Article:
Like a Saturday Afternoon Movie, Virtual Console Recommendations returns to tackle a Game Gear roguelike, a Game Boy platformer, and an NES sequel that completely ditched its predecessor's gameplay.
Nintendo's Virtual Console service is sort of like a weekly monster movie. Every week you get a new dose of classic nostalgia, or classic cheese, or sometimes, if you're lucky, very classic gaming in the best sense.
But which old game on the service is worth worth it for fans, worth it for everyone, or not worth it all? The following are staff member's personal attempts to answer that exact question for the Game Gear's Dragon Crystal, the Game Boy's Adventure Island, and the original Nintendo's Donkey Kong 3.
|System||Virtual Console - Game Gear|
|ESRB Rating||Everyone 10+|
|Released||Dec 11, 1992|
Have you always wanted an RPG without that pesky save feature? How about one without a story that would just slow things down? Dragon Crystal may be the game for you! The Game Gear title takes the form of a roguelike, putting you on floor after floor of bad guys, item pickups, and twisting maze-like paths.
As in most rougelikes, you only get one chance at this: if you die, it's back to the title screen. This sense of urgency is what appeals to most fans of the genre, but many will just find it frustrating and needlessly difficult. The harsh penalty seems a little easier to swallow here since the dungeon is the only part of the game: There's no hours of character building lost if you die, you just lose all of your gear and start back on floor one. The save state feature of Virtual Console also helps here - if you create a restore point at the start of each dungeon then you have a safety net.
This game won't appeal to most people, so don't be tricked by screenshots into thinking you're getting a proper RPG. This isn't it. But if you do happen to like the roguelike genre, then Dragon Crystal is something new to dig your teeth into.
|System||Virtual Console - Game Boy|
In Adventure Island, you play as Master Higgins, a hat-wearing, overweight hero tasked with saving his kidnapped Princess. Sound familiar? Well, it should, as Adventure Island takes quite a bit of inspiration from everyone’s favorite Italian plumber, Mario.
The game even controls similarly to Super Mario Bros. in that you move with the d-pad, jump with the A button, and run and use power-ups with the B button. However, unlike Super Mario Bros., much of Adventure Island's platforming is rather mediocre requiring you to do nothing more than jump over small obstacles and kill enemies. There are a few stages that feel much serious in their platforming, but many of them often include overly precise jumps that feel cheap instead of challenging.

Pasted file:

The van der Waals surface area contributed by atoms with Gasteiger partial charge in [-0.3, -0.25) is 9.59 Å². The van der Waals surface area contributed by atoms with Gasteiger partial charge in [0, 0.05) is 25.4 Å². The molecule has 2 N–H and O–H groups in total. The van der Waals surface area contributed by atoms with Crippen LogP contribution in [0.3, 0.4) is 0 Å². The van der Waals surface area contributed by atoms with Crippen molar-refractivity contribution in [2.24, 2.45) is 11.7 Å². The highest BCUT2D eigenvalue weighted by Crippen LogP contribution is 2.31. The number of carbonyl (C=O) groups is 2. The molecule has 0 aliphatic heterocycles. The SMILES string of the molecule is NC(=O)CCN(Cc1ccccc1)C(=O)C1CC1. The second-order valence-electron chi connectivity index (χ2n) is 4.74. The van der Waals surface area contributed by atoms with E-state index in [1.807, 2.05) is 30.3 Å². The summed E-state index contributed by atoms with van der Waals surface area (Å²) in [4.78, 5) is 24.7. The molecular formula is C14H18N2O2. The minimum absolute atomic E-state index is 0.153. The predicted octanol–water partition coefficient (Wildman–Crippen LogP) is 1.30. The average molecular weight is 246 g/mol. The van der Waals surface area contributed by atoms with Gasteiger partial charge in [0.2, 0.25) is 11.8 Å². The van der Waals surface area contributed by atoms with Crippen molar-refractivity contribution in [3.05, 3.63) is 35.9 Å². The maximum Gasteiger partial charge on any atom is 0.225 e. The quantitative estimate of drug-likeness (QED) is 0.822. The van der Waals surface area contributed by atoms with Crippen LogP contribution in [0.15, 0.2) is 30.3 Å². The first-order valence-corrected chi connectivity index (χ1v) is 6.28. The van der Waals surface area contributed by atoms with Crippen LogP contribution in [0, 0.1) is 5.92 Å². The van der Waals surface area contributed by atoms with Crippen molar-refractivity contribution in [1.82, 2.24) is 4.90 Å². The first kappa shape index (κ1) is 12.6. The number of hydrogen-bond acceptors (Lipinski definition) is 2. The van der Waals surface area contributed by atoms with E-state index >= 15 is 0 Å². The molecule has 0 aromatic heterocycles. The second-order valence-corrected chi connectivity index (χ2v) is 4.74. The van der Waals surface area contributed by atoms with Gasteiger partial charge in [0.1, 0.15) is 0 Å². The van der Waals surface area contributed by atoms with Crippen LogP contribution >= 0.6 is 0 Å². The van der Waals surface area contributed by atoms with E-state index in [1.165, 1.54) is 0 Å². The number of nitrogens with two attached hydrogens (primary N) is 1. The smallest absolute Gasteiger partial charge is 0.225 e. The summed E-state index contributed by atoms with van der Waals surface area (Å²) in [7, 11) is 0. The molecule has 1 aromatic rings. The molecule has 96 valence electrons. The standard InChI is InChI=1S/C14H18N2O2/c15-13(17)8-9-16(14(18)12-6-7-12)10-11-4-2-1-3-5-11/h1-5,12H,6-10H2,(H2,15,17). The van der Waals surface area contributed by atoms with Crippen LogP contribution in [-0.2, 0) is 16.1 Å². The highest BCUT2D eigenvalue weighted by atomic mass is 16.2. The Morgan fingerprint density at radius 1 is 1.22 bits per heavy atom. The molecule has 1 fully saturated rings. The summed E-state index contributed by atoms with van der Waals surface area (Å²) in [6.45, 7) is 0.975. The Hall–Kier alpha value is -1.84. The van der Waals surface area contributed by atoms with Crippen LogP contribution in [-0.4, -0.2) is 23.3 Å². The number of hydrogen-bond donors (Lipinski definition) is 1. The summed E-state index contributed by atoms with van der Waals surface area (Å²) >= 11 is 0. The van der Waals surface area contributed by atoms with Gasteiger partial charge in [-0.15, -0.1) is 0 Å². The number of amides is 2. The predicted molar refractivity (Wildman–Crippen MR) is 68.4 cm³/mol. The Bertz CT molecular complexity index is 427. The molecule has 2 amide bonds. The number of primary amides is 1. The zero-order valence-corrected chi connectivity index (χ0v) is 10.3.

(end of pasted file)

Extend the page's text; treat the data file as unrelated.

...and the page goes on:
In contrast, the game's strengths include an array of six prehistoric-themed power-ups that range from a simple stone axe, to several mountable dinosaurs. The dinosaur mounts lend you their attack power, but also function as an extra life, allowing you to take more than one hit. Moreover, each of the eight islands end in a unique boss battle. While they can be rather simple, the boss battles are the most enjoyable part of the game.
Despite it's short comings, Adventure Island still has some high points that make it a great choice if you're game for a fine, but flawed, platformer.
|System||Virtual Console - Nintendo Entertainment System|
|Controllers||Wii Remote,Wii Classic,GameCube|
Each iteration of Donkey Kong for the arcades and NES disregarded the classic gameplay established in their predecessors, instead choosing to introduce their own different and unique methods of play. Donkey Kong 3, for example, turns itself into a shooter of sorts. Rather than playing as Mario or a relative of Donkey Kong, you'll play as Stanley the bug exterminator, a person hired to look over Mario's garden and guard against the threat of bugs and Donkey Kong himself. Using your bug spray you fire insecticide upwards at bugs to prevent them from snatching flowers, or at Donkey Kong to force him upwards and right off the screen.
If you are able to look past the different style of gameplay and strip yourself of the notion that you are playing a "Donkey Kong" game, Donkey Kong 3 is a really fun fast-paced game that provides a nice breath of fresh air when it comes to classic gaming. But those who have been raised on the idea that Donkey Kong doesn't deviate from its first iconic arcade release will see this as being a fun but brief diversion. That's why this is a release best recommended for fans that enjoyed the game during its initial release on the arcade and NES and who are able to enjoy it without letting the different game style be a bother.